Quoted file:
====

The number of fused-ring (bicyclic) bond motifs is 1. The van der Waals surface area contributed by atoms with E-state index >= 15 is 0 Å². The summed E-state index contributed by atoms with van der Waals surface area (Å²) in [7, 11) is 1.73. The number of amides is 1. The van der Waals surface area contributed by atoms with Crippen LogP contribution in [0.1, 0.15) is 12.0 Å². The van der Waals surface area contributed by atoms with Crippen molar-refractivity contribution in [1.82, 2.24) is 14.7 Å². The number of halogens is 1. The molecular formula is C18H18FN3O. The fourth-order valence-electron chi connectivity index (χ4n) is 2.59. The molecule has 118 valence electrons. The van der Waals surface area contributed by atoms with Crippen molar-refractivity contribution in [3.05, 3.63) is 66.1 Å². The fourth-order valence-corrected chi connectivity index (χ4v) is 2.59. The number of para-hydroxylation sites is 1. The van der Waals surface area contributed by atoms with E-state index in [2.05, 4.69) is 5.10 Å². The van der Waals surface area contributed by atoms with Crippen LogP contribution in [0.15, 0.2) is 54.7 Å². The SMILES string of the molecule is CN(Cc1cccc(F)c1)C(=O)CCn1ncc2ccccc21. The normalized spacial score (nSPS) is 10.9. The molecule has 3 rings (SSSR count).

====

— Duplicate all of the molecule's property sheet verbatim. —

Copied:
The number of fused-ring (bicyclic) bond motifs is 1. The van der Waals surface area contributed by atoms with E-state index >= 15 is 0 Å². The summed E-state index contributed by atoms with van der Waals surface area (Å²) in [7, 11) is 1.73. The number of amides is 1. The van der Waals surface area contributed by atoms with Crippen LogP contribution in [0.1, 0.15) is 12.0 Å². The van der Waals surface area contributed by atoms with Crippen molar-refractivity contribution in [1.82, 2.24) is 14.7 Å². The number of halogens is 1. The molecular formula is C18H18FN3O. The fourth-order valence-electron chi connectivity index (χ4n) is 2.59. The molecule has 118 valence electrons. The van der Waals surface area contributed by atoms with Crippen molar-refractivity contribution in [3.05, 3.63) is 66.1 Å². The fourth-order valence-corrected chi connectivity index (χ4v) is 2.59. The number of para-hydroxylation sites is 1. The van der Waals surface area contributed by atoms with E-state index in [2.05, 4.69) is 5.10 Å². The van der Waals surface area contributed by atoms with Crippen LogP contribution in [0.15, 0.2) is 54.7 Å². The SMILES string of the molecule is CN(Cc1cccc(F)c1)C(=O)CCn1ncc2ccccc21. The normalized spacial score (nSPS) is 10.9. The molecule has 3 rings (SSSR count).